As described in the central dogma, DNA encodes the instructions to assemble amino acids into proteins. Those instructions make up a universal code of sorts for all livings things (with some minor modifications in a few cases). To appreciate just how amazing this code is, understand that there are 1.5 × 10^84 possible codes. That exceeds the number of atoms in the universe. Yet somehow life settled on a single code - which turns out to be one of the most efficient.
Here is how the code works: The DNA is read in groups of 3 'letters' called codons. The messages begin with a 'start' codon that usually encodes the amino acid methionine. The messages end with a stop codon that doesn't code for any amino acids. The protein building machinery uses special RNAs called transfer RNAs (tRNAs) that have the complementary match to the RNA and link to the specified amino acid. This system is truly remarkable.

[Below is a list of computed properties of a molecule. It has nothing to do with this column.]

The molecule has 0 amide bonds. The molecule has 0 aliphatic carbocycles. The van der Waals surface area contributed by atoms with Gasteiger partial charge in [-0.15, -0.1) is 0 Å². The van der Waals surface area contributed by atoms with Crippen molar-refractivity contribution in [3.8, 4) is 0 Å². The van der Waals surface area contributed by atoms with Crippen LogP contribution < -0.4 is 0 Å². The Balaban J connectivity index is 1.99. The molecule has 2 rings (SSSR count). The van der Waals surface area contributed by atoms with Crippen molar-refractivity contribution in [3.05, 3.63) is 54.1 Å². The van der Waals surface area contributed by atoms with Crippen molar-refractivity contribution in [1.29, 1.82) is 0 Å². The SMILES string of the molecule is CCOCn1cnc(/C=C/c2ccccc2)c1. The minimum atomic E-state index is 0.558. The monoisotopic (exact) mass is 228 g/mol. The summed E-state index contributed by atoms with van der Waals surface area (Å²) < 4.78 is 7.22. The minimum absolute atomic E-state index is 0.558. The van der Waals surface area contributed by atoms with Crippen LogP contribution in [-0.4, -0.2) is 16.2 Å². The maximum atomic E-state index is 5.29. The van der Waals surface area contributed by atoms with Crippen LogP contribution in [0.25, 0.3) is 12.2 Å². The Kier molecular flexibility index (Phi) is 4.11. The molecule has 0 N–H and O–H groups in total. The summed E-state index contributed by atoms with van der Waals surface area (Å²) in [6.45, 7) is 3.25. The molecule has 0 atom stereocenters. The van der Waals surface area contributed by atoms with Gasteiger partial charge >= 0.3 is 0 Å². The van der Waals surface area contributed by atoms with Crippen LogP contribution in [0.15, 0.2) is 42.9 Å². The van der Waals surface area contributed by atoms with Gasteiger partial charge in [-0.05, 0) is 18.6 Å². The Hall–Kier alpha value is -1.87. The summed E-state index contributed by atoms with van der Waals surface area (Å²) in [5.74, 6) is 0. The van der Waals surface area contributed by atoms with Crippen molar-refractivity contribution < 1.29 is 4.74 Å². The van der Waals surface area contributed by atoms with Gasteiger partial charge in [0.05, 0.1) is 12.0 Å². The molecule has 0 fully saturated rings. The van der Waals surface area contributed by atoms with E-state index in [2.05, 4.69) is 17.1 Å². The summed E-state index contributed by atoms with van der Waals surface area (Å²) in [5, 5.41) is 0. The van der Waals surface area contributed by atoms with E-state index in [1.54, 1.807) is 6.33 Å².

Amino acids are the building blocks for proteins. There are 20 or so that are used by all living things. Some of the more simple ones are naturally occurring and have even been found in meteors from space. Others are far more complex. Small strings of amino acids linked together are called peptides. Longer strings of amino acids are called proteins. Some proteins, often called enzymes, can carry out chemical reactions. Others work like building blocks to make larger structures or function as receptors to detect signals. Proteins are capable of so many different activities that it's hard to even fathom. Kind of like a biochemical Lego set.